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Huskers have two All-Americans on the bench. How do they get back in starting lineup?

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Lauren Stivrins, Lexi Sun

Lauren Stivrins and Lexi Sun were All-Americans last season, but — for different reasons — neither one is currently in Nebraska's starting lineup.

John Cook on his "player-driven" team

LINCOLN — It could be a sign of roster depth, unfortunate luck or perhaps an unexpected luxury, but Nebraska is likely the only program in the country with two All-Americans on its bench.

After NU coach John Cook settled on a regular starting lineup for Big Ten play last week, two-time All-American Lexi Sun was left on the outside of the pin hitter rotation as junior Madi Kubik and freshmen Ally Batenhorst and Lindsay Krause started the Huskers’ first two league matches.

Sun is joined on the sidelines by middle blocker Lauren Stivrins, who is still recovering from back surgery but making progress toward a return.

Sun played the fourth set against Northwestern and even though she didn’t record a kill, she put on a “blocking clinic” according to Cook with three stuffs. She also played the third set in the sweep against Iowa in a predetermined substitution and tallied three kills on eight errorless swings from mostly out-of-system sets.

“She hasn't been one of the best two outside hitters in practice,” Cook said. “She's rebounding, she's slowly turning it up, which is good to see. I know it's hard coming off the bench but I think she's handled it really well the last two matches.”

While Sun has served well this season — she leads the Huskers with 13 aces — Cook said because outside hitters are asked to do everything on the court, she needs to improve in all areas and perform at a high level in each training session to earn back regular playing time.

The three starters have improved their stats from the nonconference. Krause flourished in her first week against league competition with 27 kills at a .500 hitting percentage and earned Big Ten freshman of the week honors on Monday. Kubik added 34 kills on a .257 hitting percentage with 23 digs, while Batenhorst has hit 14 kills at a .257 clip in the two matches.

“You got to prove it every day,” Cook said. “That's the standard we're trying to hold them to right now. You can't come in and have one great day or one great match and think you've arrived. You gotta be able to grind. We got to grind for the next nine weeks.”

While Sun’s path back to the court requires more consistent play, Stivrins needs more time to recover. Last week, Stivrins completed her first week of practice, but Cook said she won’t play in matches until she is fully confident in her physical skills. Even though Cook said he wants to stick with a regular rotation, Stivrins’ return will muddle the picture at middle blocker.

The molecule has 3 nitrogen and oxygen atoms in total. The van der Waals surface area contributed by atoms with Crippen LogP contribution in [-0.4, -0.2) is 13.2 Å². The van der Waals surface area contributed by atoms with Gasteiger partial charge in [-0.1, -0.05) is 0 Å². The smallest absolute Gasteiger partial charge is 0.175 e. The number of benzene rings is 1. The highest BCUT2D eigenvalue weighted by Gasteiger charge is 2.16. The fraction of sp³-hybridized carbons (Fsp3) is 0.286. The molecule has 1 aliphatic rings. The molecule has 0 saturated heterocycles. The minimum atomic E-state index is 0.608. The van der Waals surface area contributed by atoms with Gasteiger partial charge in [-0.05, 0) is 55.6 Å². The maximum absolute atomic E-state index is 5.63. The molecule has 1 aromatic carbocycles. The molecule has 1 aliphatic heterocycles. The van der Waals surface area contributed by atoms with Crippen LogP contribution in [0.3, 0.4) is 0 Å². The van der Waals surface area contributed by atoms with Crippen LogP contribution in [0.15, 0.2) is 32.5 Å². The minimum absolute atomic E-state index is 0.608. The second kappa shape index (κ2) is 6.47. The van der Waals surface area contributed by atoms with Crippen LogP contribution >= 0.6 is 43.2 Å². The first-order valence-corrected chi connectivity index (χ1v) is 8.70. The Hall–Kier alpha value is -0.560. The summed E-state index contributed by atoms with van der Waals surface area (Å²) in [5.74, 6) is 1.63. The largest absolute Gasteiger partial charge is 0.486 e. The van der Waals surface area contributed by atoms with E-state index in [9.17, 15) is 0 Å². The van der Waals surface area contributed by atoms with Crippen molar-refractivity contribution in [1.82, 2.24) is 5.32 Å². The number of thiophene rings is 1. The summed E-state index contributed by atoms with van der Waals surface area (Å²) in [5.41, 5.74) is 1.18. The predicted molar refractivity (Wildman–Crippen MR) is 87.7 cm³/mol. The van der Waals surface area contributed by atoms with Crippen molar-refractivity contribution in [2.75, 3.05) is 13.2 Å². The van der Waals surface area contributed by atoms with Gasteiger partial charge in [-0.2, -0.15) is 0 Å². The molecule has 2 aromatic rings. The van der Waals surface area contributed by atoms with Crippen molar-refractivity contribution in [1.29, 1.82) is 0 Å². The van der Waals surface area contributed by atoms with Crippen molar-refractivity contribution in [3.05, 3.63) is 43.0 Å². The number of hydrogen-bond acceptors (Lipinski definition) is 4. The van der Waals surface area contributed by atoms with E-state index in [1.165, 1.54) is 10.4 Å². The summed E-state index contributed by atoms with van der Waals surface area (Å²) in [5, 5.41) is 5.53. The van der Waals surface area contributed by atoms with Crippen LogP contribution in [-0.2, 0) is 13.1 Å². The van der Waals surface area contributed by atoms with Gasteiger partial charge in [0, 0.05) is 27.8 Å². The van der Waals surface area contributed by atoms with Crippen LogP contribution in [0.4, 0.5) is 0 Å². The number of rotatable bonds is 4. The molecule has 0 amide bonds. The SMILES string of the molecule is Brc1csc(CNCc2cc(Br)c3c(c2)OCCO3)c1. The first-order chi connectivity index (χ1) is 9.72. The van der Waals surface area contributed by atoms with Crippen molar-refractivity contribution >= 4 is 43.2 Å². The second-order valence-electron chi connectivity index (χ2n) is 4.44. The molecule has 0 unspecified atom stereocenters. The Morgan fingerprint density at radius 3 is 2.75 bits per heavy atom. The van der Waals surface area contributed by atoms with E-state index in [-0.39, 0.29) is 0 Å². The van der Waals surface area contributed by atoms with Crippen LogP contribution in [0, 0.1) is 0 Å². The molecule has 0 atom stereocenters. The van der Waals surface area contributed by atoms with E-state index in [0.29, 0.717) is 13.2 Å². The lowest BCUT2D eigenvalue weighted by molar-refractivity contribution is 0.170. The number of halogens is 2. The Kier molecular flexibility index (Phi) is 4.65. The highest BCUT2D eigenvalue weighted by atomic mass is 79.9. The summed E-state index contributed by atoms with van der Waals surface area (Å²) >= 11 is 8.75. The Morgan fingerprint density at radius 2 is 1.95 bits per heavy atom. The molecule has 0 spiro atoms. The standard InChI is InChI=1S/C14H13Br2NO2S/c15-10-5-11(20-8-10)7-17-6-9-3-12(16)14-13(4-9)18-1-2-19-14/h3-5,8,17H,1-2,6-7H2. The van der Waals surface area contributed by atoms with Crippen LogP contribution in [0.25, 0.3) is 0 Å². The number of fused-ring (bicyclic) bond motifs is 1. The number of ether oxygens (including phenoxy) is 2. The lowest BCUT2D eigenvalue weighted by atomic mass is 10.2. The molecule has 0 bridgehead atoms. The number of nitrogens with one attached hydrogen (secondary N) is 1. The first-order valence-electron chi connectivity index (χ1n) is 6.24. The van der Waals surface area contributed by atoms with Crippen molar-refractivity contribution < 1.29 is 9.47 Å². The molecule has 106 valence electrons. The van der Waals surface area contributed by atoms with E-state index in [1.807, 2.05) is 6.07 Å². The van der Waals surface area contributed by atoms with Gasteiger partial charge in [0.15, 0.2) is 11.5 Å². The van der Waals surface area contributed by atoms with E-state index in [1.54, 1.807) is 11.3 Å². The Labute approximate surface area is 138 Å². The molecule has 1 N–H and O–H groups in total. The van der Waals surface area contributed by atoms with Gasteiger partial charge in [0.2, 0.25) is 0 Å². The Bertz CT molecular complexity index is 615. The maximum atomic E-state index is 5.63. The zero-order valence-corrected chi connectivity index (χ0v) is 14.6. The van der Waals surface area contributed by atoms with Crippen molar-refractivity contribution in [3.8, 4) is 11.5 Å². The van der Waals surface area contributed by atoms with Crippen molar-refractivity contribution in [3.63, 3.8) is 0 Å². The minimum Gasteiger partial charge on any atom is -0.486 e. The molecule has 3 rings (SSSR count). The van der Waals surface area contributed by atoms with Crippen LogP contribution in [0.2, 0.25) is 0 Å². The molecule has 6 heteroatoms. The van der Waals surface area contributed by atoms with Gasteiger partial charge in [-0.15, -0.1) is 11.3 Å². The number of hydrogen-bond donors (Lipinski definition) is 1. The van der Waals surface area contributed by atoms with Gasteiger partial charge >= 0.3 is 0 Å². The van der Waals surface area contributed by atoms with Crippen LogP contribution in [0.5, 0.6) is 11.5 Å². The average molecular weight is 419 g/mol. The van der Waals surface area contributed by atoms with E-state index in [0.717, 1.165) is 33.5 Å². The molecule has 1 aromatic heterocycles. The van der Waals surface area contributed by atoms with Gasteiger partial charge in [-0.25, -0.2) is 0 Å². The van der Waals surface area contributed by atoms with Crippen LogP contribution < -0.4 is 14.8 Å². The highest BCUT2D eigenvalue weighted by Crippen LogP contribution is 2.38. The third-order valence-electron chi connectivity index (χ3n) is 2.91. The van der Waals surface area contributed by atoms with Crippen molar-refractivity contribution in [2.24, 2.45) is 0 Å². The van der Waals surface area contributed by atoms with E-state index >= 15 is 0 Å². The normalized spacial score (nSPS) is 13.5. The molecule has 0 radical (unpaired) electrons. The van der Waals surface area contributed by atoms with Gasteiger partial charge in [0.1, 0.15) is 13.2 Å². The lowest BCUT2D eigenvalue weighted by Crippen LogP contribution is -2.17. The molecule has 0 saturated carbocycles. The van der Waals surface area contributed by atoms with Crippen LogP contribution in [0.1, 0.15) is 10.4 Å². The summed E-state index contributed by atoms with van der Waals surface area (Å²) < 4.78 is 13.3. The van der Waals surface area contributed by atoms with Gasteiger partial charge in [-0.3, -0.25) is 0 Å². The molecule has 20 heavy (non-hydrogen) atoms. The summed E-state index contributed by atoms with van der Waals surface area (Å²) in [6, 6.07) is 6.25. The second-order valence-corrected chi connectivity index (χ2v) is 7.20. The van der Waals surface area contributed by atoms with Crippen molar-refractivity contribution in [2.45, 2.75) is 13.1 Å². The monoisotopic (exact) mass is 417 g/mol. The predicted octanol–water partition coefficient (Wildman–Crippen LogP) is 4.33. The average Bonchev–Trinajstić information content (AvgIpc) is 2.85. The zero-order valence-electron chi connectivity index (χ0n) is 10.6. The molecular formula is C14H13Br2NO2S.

“She'll change our team dramatically,” he said.

Super subs

Sophomore setter Anni Evans has emerged as the Huskers’ serving specialist for middle blocker Kayla Caffey. She appeared in all seven sets last week, one more than she did in all of nonconference.

Cook said he likes using the Waverly graduate at the service line because she can serve points.

With Evans a regular at the service line, it also opens up a double substitution possibility later in the set where Whitney Lauenstein comes in for setter Nicklin Hames in the front row. Cook doesn't always use the double switch because they might run out of substitutions later in the set.

Because Nebraska used the double sub in the second set against Iowa and the set went to extra points, the Huskers ran out of substitutions. As a result, Kenzie Knuckles played in the front row for the final rotation. She took two swings from the left pin, and even though the set ended on a kill from Hames, the Huskers mobbed the 5-foot-8 Knuckles after the final point.

Cook said they used Knuckles playing at the net as motivation instead of worrying about everything that could go wrong.

“I'm so glad we set her because she'll kill it, and she'll find a way,” he said. “That was fun and a great effort by our team.”

Wild weekend

The first week of conference play across the nation led to lots of movement in this week’s coaches poll:

Washington, which fell seven spots to No. 13, lost in five sets to in-state rival Washington State after the Huskies won the fourth set 46-44, which tied an NCAA record for points in a set during the 25-point era.

Elsewhere, Maryland handed the formerly second-ranked Wisconsin its first loss of the season. Ohio State suffered losses to Purdue and Penn State and dropped five spots to No. 8. Mississippi State recorded its first-ever win against Florida in program history.

Cook attributed the large number of upsets to parity rather than highly rated teams struggling to play well.

“College volleyball is getting very, very competitive,” he said. “I've noticed this in recruiting. There used to be just a few good players everybody was recruiting. Now there are a lot of good players that everybody is recruiting and that is just the depth and the quality of volleyball.”


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